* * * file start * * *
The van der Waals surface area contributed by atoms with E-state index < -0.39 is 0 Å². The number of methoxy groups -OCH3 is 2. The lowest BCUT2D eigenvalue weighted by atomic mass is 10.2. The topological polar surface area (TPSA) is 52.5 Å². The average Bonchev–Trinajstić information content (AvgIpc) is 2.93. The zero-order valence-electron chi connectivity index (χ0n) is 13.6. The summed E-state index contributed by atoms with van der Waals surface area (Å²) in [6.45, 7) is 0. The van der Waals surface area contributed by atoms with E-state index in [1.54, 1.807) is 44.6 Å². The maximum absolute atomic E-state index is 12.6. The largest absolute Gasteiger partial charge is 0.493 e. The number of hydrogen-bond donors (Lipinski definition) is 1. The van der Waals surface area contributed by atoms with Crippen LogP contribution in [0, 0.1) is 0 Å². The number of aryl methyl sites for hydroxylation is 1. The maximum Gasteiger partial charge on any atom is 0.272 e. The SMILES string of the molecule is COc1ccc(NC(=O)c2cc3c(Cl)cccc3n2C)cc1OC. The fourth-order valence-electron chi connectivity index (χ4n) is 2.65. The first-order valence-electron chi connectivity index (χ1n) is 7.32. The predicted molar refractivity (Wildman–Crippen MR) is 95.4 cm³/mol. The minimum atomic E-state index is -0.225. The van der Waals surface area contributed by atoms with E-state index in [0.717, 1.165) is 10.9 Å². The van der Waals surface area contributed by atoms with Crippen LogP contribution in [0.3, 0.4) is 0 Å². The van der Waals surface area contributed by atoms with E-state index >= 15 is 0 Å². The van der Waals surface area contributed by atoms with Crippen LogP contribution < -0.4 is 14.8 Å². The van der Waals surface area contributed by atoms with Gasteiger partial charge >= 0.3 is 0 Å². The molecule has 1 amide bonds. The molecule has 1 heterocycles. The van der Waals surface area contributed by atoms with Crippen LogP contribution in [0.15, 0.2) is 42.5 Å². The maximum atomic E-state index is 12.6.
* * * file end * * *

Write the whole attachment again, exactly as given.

The van der Waals surface area contributed by atoms with E-state index < -0.39 is 0 Å². The number of methoxy groups -OCH3 is 2. The lowest BCUT2D eigenvalue weighted by atomic mass is 10.2. The topological polar surface area (TPSA) is 52.5 Å². The average Bonchev–Trinajstić information content (AvgIpc) is 2.93. The zero-order valence-electron chi connectivity index (χ0n) is 13.6. The summed E-state index contributed by atoms with van der Waals surface area (Å²) in [6.45, 7) is 0. The van der Waals surface area contributed by atoms with E-state index in [1.54, 1.807) is 44.6 Å². The maximum absolute atomic E-state index is 12.6. The largest absolute Gasteiger partial charge is 0.493 e. The number of hydrogen-bond donors (Lipinski definition) is 1. The van der Waals surface area contributed by atoms with Crippen LogP contribution in [0, 0.1) is 0 Å². The number of aryl methyl sites for hydroxylation is 1. The maximum Gasteiger partial charge on any atom is 0.272 e. The SMILES string of the molecule is COc1ccc(NC(=O)c2cc3c(Cl)cccc3n2C)cc1OC. The fourth-order valence-electron chi connectivity index (χ4n) is 2.65. The first-order valence-electron chi connectivity index (χ1n) is 7.32. The predicted molar refractivity (Wildman–Crippen MR) is 95.4 cm³/mol. The minimum atomic E-state index is -0.225. The van der Waals surface area contributed by atoms with E-state index in [0.717, 1.165) is 10.9 Å². The van der Waals surface area contributed by atoms with Crippen LogP contribution in [0.3, 0.4) is 0 Å². The van der Waals surface area contributed by atoms with E-state index >= 15 is 0 Å². The van der Waals surface area contributed by atoms with Crippen LogP contribution < -0.4 is 14.8 Å². The van der Waals surface area contributed by atoms with Gasteiger partial charge >= 0.3 is 0 Å². The molecule has 1 amide bonds. The molecule has 1 heterocycles. The van der Waals surface area contributed by atoms with Crippen LogP contribution in [0.15, 0.2) is 42.5 Å². The maximum atomic E-state index is 12.6.